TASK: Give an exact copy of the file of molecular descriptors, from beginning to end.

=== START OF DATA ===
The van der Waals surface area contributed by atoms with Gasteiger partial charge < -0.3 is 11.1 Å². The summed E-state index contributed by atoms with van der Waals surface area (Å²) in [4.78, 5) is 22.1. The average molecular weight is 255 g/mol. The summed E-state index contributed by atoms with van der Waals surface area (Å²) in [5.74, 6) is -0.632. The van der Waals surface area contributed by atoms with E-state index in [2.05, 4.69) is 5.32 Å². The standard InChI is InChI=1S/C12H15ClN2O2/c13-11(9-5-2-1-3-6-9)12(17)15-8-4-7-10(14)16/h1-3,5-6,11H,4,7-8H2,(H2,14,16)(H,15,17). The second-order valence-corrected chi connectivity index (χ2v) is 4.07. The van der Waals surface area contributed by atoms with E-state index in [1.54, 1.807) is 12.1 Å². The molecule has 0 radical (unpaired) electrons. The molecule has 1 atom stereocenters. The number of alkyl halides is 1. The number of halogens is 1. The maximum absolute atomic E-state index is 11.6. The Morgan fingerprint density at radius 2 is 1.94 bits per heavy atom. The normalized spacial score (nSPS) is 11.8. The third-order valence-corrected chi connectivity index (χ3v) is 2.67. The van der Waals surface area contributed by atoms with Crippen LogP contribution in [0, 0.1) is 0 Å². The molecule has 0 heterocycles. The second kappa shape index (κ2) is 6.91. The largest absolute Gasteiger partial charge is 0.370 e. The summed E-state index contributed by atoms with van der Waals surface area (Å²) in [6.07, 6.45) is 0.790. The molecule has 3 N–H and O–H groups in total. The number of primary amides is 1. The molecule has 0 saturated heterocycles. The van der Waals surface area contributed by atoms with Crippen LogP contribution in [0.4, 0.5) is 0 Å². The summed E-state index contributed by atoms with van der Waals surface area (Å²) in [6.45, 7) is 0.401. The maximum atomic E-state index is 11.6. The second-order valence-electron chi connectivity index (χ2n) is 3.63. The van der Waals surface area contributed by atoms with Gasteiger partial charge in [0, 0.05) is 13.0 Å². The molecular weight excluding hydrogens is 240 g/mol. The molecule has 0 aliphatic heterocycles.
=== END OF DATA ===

The van der Waals surface area contributed by atoms with Gasteiger partial charge < -0.3 is 11.1 Å². The summed E-state index contributed by atoms with van der Waals surface area (Å²) in [4.78, 5) is 22.1. The average molecular weight is 255 g/mol. The summed E-state index contributed by atoms with van der Waals surface area (Å²) in [5.74, 6) is -0.632. The van der Waals surface area contributed by atoms with E-state index in [2.05, 4.69) is 5.32 Å². The standard InChI is InChI=1S/C12H15ClN2O2/c13-11(9-5-2-1-3-6-9)12(17)15-8-4-7-10(14)16/h1-3,5-6,11H,4,7-8H2,(H2,14,16)(H,15,17). The second-order valence-corrected chi connectivity index (χ2v) is 4.07. The van der Waals surface area contributed by atoms with E-state index in [1.54, 1.807) is 12.1 Å². The molecule has 0 radical (unpaired) electrons. The molecule has 1 atom stereocenters. The number of alkyl halides is 1. The number of halogens is 1. The maximum absolute atomic E-state index is 11.6. The Morgan fingerprint density at radius 2 is 1.94 bits per heavy atom. The normalized spacial score (nSPS) is 11.8. The third-order valence-corrected chi connectivity index (χ3v) is 2.67. The van der Waals surface area contributed by atoms with Crippen LogP contribution in [0, 0.1) is 0 Å². The molecule has 0 heterocycles. The second kappa shape index (κ2) is 6.91. The largest absolute Gasteiger partial charge is 0.370 e. The summed E-state index contributed by atoms with van der Waals surface area (Å²) in [6.07, 6.45) is 0.790. The molecule has 3 N–H and O–H groups in total. The number of primary amides is 1. The molecule has 0 saturated heterocycles. The van der Waals surface area contributed by atoms with Crippen LogP contribution in [0.4, 0.5) is 0 Å². The summed E-state index contributed by atoms with van der Waals surface area (Å²) in [6.45, 7) is 0.401. The maximum atomic E-state index is 11.6. The second-order valence-electron chi connectivity index (χ2n) is 3.63. The van der Waals surface area contributed by atoms with Gasteiger partial charge in [0, 0.05) is 13.0 Å². The molecular weight excluding hydrogens is 240 g/mol. The molecule has 0 aliphatic heterocycles.